I also saw a new Dick Gephardt, tonight. I'm afraid he might be coming off a little desperate, however. He wasn't reprimanded enough for continually going over the time alotted, and looked like a regular ass by answering questions that were never posed to him. To his credit, Mr. Gephardt linked himself to the Clinton administration, but nullified much of his argument by knocking Clinton's passage of NAFTA. Don't get me wrong, in a contest that will be summarized primarily with "soundbites," Gephardt did himself a great service by putting memorable lines into his answers.

Joe Lieberman's attack on Howard Dean was predictable, if not a little anti-climactic. Dean was able to twist himself out with a slight flop, but Joe Lieberman, because he was the only establishment candidate to do so, looked a bit foolish in attacking Dean. Had Howard-bashing been the agenda for the night, it might have been a little more effective. Instead, the attack came off looking like a desperate "cry" for attention. Sorry Joe, people are going to start calling you "Sore Loserman" again if you're not careful.

Al Sharpton gets a 10 again for not showing up in the first place. The field is too large as it is. With the possibility of a tenth candidate (Gen. Clark) joining the race, many Americans may simply lose interest in the whole process until extremely late in the game. It could make this a contest decided in March rather than February. Very exciting! Blah.

So, my rankings are as follows...

8. John Edwards--Who IS John Edwards?
7. Bob Graham--Future Dean supporter?
6. Dennis Kucinich--Angry white man; Socialism never looked so scrawny!
5. John Kerry--His big moment to shine (didn't happen). Need more jokes, less "wonking."
4. Carol Moseley-Braun--Smart woman. I just wish she were from Mississippi.
3. Joe Lieberman--New bad-ass of the party? The RNC forum is THAT way-->
2. Dick Gephardt--Nice to see some fire, Dick. Ouch! No comment.
1. Howard Dean--So nice to be in the lead. Just keep ridding the storm!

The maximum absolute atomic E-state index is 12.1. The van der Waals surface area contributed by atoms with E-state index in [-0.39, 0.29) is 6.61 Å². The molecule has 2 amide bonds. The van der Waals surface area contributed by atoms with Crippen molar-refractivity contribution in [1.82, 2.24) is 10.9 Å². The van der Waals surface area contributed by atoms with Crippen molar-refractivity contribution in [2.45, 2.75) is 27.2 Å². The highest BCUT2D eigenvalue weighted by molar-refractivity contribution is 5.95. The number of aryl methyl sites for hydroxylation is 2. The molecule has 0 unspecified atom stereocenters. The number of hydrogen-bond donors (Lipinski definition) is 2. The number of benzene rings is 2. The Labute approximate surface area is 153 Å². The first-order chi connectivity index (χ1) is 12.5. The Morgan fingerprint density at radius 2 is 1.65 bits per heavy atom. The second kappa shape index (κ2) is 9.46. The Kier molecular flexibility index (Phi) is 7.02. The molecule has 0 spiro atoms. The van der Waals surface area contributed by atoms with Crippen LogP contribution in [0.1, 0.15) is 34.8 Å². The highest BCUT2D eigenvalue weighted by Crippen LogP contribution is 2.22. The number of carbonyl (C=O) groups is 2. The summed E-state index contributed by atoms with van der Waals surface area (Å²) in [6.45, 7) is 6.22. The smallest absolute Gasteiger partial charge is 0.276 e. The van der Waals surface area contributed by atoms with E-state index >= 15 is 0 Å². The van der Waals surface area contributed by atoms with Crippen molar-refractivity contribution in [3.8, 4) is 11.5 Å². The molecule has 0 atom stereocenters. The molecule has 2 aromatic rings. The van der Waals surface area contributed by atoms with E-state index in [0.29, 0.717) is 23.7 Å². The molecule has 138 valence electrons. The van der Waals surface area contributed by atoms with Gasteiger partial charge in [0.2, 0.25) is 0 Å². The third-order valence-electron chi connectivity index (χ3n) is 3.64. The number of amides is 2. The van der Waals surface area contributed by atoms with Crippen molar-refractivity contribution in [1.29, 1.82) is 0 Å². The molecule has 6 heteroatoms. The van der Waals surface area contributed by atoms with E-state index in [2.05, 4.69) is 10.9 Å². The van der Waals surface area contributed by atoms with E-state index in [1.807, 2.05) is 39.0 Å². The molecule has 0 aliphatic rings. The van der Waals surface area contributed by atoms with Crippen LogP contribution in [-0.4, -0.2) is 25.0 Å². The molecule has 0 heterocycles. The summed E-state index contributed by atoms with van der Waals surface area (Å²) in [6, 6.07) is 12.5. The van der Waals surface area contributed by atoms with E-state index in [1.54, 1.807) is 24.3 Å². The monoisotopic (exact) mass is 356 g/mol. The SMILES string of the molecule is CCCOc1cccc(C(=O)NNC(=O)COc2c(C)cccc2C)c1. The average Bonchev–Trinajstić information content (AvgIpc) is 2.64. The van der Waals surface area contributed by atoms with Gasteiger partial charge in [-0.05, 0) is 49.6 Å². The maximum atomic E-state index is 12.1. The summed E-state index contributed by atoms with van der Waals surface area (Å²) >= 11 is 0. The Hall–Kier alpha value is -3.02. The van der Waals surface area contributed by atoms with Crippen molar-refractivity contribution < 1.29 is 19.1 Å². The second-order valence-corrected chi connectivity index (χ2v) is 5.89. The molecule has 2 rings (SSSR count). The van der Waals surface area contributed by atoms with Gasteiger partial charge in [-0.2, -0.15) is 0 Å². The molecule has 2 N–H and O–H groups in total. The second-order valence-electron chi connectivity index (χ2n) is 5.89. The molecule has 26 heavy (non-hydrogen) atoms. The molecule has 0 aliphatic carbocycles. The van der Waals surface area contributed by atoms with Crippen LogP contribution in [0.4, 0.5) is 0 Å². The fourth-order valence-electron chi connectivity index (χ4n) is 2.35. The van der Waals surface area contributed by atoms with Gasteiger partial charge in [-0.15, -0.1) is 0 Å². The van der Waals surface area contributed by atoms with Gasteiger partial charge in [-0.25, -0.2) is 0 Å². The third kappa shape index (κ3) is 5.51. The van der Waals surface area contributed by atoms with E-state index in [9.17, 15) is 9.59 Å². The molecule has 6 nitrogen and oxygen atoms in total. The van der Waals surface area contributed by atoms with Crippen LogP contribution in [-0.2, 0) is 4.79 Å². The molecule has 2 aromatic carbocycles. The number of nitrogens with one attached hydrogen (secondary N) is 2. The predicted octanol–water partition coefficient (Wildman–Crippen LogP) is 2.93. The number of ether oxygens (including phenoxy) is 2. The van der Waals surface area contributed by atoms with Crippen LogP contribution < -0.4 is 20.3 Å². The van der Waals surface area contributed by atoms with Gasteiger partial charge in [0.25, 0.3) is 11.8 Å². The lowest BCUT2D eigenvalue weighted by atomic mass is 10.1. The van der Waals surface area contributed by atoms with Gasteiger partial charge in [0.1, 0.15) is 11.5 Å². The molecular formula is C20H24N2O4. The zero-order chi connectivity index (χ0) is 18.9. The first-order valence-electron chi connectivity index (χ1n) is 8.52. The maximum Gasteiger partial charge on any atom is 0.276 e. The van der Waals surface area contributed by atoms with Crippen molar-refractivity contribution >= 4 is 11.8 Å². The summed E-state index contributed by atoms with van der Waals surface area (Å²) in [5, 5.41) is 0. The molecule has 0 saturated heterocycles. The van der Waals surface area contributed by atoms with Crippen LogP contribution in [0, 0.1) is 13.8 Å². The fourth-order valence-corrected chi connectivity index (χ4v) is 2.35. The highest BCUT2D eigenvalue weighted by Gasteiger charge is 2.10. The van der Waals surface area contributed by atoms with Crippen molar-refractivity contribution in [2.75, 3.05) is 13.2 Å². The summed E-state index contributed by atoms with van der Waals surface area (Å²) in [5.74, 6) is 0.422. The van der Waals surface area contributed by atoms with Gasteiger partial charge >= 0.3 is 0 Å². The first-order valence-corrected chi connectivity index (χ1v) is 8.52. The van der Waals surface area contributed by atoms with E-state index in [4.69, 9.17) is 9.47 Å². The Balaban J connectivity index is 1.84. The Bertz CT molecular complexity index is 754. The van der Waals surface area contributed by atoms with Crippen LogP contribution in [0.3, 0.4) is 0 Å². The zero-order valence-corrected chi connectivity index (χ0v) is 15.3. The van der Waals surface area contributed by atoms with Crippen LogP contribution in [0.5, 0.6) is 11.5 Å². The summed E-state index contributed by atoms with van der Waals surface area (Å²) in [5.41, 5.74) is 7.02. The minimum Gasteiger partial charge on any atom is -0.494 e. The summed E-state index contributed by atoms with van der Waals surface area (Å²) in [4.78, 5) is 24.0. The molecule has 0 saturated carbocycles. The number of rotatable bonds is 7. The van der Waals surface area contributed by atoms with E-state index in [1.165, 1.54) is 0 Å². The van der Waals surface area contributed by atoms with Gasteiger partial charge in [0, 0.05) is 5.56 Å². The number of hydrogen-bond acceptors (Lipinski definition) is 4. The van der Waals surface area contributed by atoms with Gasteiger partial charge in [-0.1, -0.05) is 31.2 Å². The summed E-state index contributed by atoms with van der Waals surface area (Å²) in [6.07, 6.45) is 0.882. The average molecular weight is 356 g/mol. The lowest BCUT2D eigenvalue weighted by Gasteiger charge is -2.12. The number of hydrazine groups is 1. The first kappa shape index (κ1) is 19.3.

Wednesday, September 03, 2003


I think that says it all! GO DEAN-biscuit!

picture courtesy of

Foreign Policy Based On Petulance

Howard Dean has recently begun attacking the Bush administrations foreign policy with a bit of "english major" humor. To use Al Franken's terminology, it is essentially "kidding on the square" or humor with a great deal of truth behind it. Whether Dean thinks he is kidding or not is unimportant. What is important is the truth behind the statement: "...foreign policy based on petulance."

Just to make sure I had a case, I looked up the meaning of petulance. Merriam-Webster's Dictionary defines petulance as

the quality or state of being petulant.

1 : insolent or rude in speech or behavior
2 : characterized by temporary or capricious ill humor

Although the precise word never occured to me, the gist of the notion had. I remember when we were trying to "court" countries from within the United Nations to support our resolution in Iraq. The Bush administration said that the UN would become "irrelevant" if they chose not to follow the course we had chosen. Then Donald Rumsfeld called France, Germany, and Russia "old Europe" as a jab at their willingness to "veto" the will of the United States (only France and Russia have veto power in the UN). After the whole freedom/french word substitution game and the pouring of French wine down sewer drains, the State Department spokesman has recycled this garbage, calling the western Europeans "chocolate makers". Yes, "petulance" seems to fit just fine.

If it wasn't already clear to the American people, Howard Dean has found one more way to bring a case against the policies and statements of this miserable administration. Using "fifty cent" words makes the point even more powerful if not a little bit humorous.